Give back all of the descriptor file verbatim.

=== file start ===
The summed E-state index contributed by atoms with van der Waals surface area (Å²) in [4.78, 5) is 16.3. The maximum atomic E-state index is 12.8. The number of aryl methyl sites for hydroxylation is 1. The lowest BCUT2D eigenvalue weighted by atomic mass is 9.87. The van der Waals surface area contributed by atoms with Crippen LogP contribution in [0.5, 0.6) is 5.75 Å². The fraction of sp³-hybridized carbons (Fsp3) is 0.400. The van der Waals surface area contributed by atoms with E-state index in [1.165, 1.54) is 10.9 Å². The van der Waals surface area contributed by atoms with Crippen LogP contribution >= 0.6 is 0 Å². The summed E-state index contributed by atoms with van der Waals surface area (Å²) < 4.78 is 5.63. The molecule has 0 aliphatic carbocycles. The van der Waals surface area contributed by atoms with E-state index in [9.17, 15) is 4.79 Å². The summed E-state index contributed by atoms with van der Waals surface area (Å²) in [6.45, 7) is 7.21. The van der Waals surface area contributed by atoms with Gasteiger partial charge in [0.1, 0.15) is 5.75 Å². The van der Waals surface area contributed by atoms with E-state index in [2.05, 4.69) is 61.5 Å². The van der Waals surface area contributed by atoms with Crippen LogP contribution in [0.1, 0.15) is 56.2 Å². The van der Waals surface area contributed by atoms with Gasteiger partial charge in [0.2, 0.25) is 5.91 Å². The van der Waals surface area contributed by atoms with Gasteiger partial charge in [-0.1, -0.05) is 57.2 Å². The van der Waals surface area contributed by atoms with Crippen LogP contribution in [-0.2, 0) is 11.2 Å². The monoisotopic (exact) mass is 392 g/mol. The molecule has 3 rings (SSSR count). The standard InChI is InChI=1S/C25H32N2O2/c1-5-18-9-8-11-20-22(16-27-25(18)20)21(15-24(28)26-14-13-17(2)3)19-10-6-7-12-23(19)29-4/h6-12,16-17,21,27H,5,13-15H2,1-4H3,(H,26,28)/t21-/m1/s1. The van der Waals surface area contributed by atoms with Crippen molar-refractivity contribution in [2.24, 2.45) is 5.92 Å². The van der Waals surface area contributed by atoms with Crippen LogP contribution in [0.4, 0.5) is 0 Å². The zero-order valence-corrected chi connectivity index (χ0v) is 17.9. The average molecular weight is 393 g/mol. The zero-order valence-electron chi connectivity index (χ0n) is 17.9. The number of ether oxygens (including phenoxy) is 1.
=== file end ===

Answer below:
The summed E-state index contributed by atoms with van der Waals surface area (Å²) in [4.78, 5) is 16.3. The maximum atomic E-state index is 12.8. The number of aryl methyl sites for hydroxylation is 1. The lowest BCUT2D eigenvalue weighted by atomic mass is 9.87. The van der Waals surface area contributed by atoms with Crippen LogP contribution in [0.5, 0.6) is 5.75 Å². The fraction of sp³-hybridized carbons (Fsp3) is 0.400. The van der Waals surface area contributed by atoms with E-state index in [1.165, 1.54) is 10.9 Å². The van der Waals surface area contributed by atoms with Crippen LogP contribution >= 0.6 is 0 Å². The summed E-state index contributed by atoms with van der Waals surface area (Å²) < 4.78 is 5.63. The molecule has 0 aliphatic carbocycles. The van der Waals surface area contributed by atoms with E-state index in [9.17, 15) is 4.79 Å². The summed E-state index contributed by atoms with van der Waals surface area (Å²) in [6.45, 7) is 7.21. The van der Waals surface area contributed by atoms with Gasteiger partial charge in [0.1, 0.15) is 5.75 Å². The van der Waals surface area contributed by atoms with E-state index in [2.05, 4.69) is 61.5 Å². The van der Waals surface area contributed by atoms with Crippen LogP contribution in [0.1, 0.15) is 56.2 Å². The van der Waals surface area contributed by atoms with Gasteiger partial charge in [0.2, 0.25) is 5.91 Å². The van der Waals surface area contributed by atoms with Gasteiger partial charge in [-0.1, -0.05) is 57.2 Å². The van der Waals surface area contributed by atoms with Crippen LogP contribution in [-0.2, 0) is 11.2 Å². The monoisotopic (exact) mass is 392 g/mol. The molecule has 3 rings (SSSR count). The standard InChI is InChI=1S/C25H32N2O2/c1-5-18-9-8-11-20-22(16-27-25(18)20)21(15-24(28)26-14-13-17(2)3)19-10-6-7-12-23(19)29-4/h6-12,16-17,21,27H,5,13-15H2,1-4H3,(H,26,28)/t21-/m1/s1. The van der Waals surface area contributed by atoms with Crippen molar-refractivity contribution in [2.24, 2.45) is 5.92 Å². The van der Waals surface area contributed by atoms with Crippen LogP contribution in [0.4, 0.5) is 0 Å². The zero-order valence-corrected chi connectivity index (χ0v) is 17.9. The average molecular weight is 393 g/mol. The zero-order valence-electron chi connectivity index (χ0n) is 17.9. The number of ether oxygens (including phenoxy) is 1.